UACES Facebook Before heading to the field, take the time to make sure your equipment’s up to the task at hand
skip to main content

Before heading to the field, take the time to make sure your equipment’s up to the task at hand

By Ryan McGeeney
U of A System Division of Agriculture
March 9, 2018 

Fast Facts:

  • Planting equipment should be checked ahead of growing season
  • Cleaning & calibrating your drill is essential to success 

(350 words)

LITTLE ROCK – As winter begins its bumpy transition to spring throughout Arkansas, many producers are readying to prep their fields for planting season.

Before the hour is at hand, however, be sure and take the time to make sure your equipment is up to snuff.

Drills should be cleaned from mud to prevent rust and ensure proper func.._

Dirk Philipp, Associate Professor of Animal Science for the University of Arkansas System Division of Agriculture, says that among all planting equipment used — especially for grassland and pasture managers — the drill is usually the most important.

“It’s importance really can’t be overstated,” Philipp said. "Planting new forages is a long-term investment that doesn’t come cheap. Correct seeding rates, planting evenly at the right depth, and achieving uniform forage stands are important for long-term forage persistence.”

No-till drills are a common tool in grassland agriculture. While robust, they need to be checked before the season. Philipp recommends following these basic maintenance tips to avoid becoming stranded in the field: 

  • Check the major components of the drill for proper working and cleanliness
  • Seed boxes need to be clean and empty year-round, otherwise moisture and rust accumulate, and seeds may even sprout in them
  • Tubes and hoses are the prime location for spider webs. Use a long rod and rag to pull through all the tubes to remove all blockages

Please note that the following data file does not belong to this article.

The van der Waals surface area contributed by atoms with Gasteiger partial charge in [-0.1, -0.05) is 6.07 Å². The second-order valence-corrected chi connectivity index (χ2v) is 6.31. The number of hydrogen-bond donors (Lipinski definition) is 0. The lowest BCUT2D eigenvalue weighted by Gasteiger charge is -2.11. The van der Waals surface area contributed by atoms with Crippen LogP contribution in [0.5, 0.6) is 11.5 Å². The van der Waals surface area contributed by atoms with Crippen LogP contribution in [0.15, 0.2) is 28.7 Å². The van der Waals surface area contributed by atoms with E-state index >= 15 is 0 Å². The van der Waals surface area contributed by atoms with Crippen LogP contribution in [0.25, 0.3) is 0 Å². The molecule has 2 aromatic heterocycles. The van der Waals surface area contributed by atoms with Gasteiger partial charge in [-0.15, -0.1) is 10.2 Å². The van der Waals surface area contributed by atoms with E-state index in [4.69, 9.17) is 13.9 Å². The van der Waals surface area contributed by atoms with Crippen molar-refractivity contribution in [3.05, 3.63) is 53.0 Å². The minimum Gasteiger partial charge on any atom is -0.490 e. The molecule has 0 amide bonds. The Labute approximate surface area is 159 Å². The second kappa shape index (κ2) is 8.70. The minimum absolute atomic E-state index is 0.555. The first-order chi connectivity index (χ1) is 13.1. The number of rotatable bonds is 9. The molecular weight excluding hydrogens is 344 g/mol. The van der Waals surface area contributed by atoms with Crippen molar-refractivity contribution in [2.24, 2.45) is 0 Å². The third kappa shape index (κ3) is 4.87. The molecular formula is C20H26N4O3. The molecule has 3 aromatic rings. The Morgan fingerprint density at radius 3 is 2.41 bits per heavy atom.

• Planting wheels may get wobbly over time, so bearings may have to be replaced. The wheels need to be able to spin freely to be effective. Remove the dirt and mud from above the wheels to not impede the seed flowing during planting
  • When it comes to bearings and other moving parts, remember that there are several points on each drill that can be maintained with grease. Check all of them before the season. Some drills feature hydraulic setups, so check the hoses for leakage
  • Try the drill out before calibrating and planting with the real seeds. It’s a good idea to put some leftover seed into the boxes and drive for several hundred feet to check on proper and even seed delivery 

To learn about equipment maintenance, contact your local Cooperative Extension Service agent or visit


About the Division of Agriculture

The University of Arkansas System Division of Agriculture’s mission is to strengthen agriculture, communities, and families by connecting trusted research to the adoption of best practices. Through the Agricultural Experiment Station and the Cooperative Extension Service, the Division of Agriculture conducts research and extension work within the nation’s historic land grant education system.  

The Division of Agriculture is one of 20 entities within the University of Arkansas System. It has offices in all 75 counties in Arkansas and faculty on five system campuses.   

The University of Arkansas System Division of Agriculture offers all its Extension and Research programs to all eligible persons without regard to race, color, sex, gender identity, sexual orientation, national origin, religion, age, disability, marital or veteran status, genetic information, or any other legally protected status, and is an Affirmative Action/Equal Opportunity Employer.

# # #


Media Contact: Ryan McGeeney
Communication Services
U of A System Division of Agriculture
Cooperative Extension Service
(501) 671-2120